Having watched the evolution of the internet, from a curiosity to the center of all marketing, this trend is bound to continue, but to an even greater extent. New TLDs are simply another step towards this end, but like all changes, they can take time from inception to general acceptance.
Back in 1996, and even as late as 1999, I remember that some country specific domain names (e.g. .co.nz for New Zealand or .co.uk for the United Kingdom) were not seen as serious alternatives to the .com domain names. Even the search engines treated these domain names as poor cousins and ranked them lower than the .com ones. Today, if one does not own the domain name for the country they are marketing in, then they can be questioned as to the seriousness, and even loyalty, with regard to that country. The company can be seen to be 'an outsider' trying to supplant the locals.
Having a localized domain name not only protects ones brand from corporate identity theft, but now owning a TLD, arguably, is required to do the same. However, where a local country domain name may cost as little as $9 per year, a TLD starts at $185,000 with $25,000 ongoing yearly costs. This means that this puts them out-of-reach for everyone, but the very large corporates. Which, in my mind, begs the questions, 'is this putting the cost-of-entry to the future of website marketing and technology at a level beyond the reach of your average start-up?' Let me explain:
As I began with saying, the future of the internet, or websites, is, and I believe has always been, corporate TV channels - broadcast across the increasing bandwidth of the Internet. When the two factors of global internet bandwidth and video production costs reach a tipping point, website content will go from primarily being text and images to video, supplemented by text and images. From there, as Daily Motion already does, videos will be automatically ganged together and streamed in much the same way as TV broadcasts are. One will then simply search for their favorite topic and sit down to 'watch the internet'.
Now imagine, with the increasing prevalence of internet scammers spoofing a large brand's web address using sub domains (e.g. google.clickme.com, which is a sub domain of clickme.com, not part of google.com), the only sure way to know you are reaching the actual trusted brand's website is via a TLD (e.g. www.sales.apple for the online store of Apple Computers Inc.). This means, in the fullness of time, internet users will start searching for a brand's TLD, not their .com, or localized, address to be sure they are not being scammed.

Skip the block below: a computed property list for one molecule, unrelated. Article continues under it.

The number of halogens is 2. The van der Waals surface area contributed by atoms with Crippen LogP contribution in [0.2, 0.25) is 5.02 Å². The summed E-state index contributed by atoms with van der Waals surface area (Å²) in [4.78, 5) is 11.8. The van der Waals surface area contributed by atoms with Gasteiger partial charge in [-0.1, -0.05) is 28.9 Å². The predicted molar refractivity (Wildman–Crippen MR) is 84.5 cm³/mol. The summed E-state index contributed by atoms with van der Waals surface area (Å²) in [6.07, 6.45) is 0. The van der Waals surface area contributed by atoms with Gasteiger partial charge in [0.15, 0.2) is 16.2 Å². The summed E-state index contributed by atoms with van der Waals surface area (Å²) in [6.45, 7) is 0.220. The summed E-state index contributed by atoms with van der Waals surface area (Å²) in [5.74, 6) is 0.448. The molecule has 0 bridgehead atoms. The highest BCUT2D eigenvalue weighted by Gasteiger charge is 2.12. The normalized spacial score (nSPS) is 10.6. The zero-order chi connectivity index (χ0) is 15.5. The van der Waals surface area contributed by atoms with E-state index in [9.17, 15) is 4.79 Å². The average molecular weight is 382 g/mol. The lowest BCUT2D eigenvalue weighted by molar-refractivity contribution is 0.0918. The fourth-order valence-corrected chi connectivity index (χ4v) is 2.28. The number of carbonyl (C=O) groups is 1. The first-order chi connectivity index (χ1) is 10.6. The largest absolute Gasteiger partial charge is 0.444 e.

Furthermore, as web applications (or web-browser based applications) become the norm for businesses, just as marketing is now almost completely 'web-centric', so a business' operations (not just their credibility) will also become largely dependent on their web based technology. Thus, only those companies large enough to own a TLD will be trusted to deliver this sort of functionality to businesses requiring the most stringent security and data protection.
So, in the future do the rich become richer and the poor become poorer? It always has been the trend and this does not seem to be turning around. Even the internet is going from open source to proprietary.
I ask the question then, 'what is the hope for those web designers/developers pinning their future on open source software?' With businesses moving not just their marketing, but their entire opperation, to web technology, the quality of the contractor they use to build and maintain that technology becomes crucial. Anyone, including the very inexperienced, have access to open source Website Content Management Systems (WCMS). However, only the very capable and well funded have the experience, knowledge and money required to build a quality proprietary WCMS or Paltform as a Service (PaaS) for a business to base their future on.
What is more, after the latest attacks against Word Press as well as other factors, open source software is now, by some, being seen as a risky investment for businesses concerned with security. Its openness is also its Achilles heal - i.e. if everyone can examine its source code, they can also relatively easily discover its weaknesses. Open source is great for those capable of mastering it, but not for the 'public' who need help just to use a computer.
So when choosing a web designer or developer to work with, who would you choose to trust with the future well-being of your business? Someone who downloaded a bit of free software, or a company capable of building their own competitive system. Even a web designer/developer who is a reseller of a proprietary system has some back-up and support for the client beyond their own business' fortunes.
Now, in light of all this, will TLDs become a major hurdle for the start-up web designer/developer wanting to build their own WCMS or PaaS? Will businesses trend towards those companies able to afford one of their own? What will the future of open source WCMSs be - and those basing their careers on it?
We do know were the internet is heading for businesses, but the advent of private TLDs does add another interesting factor to consider.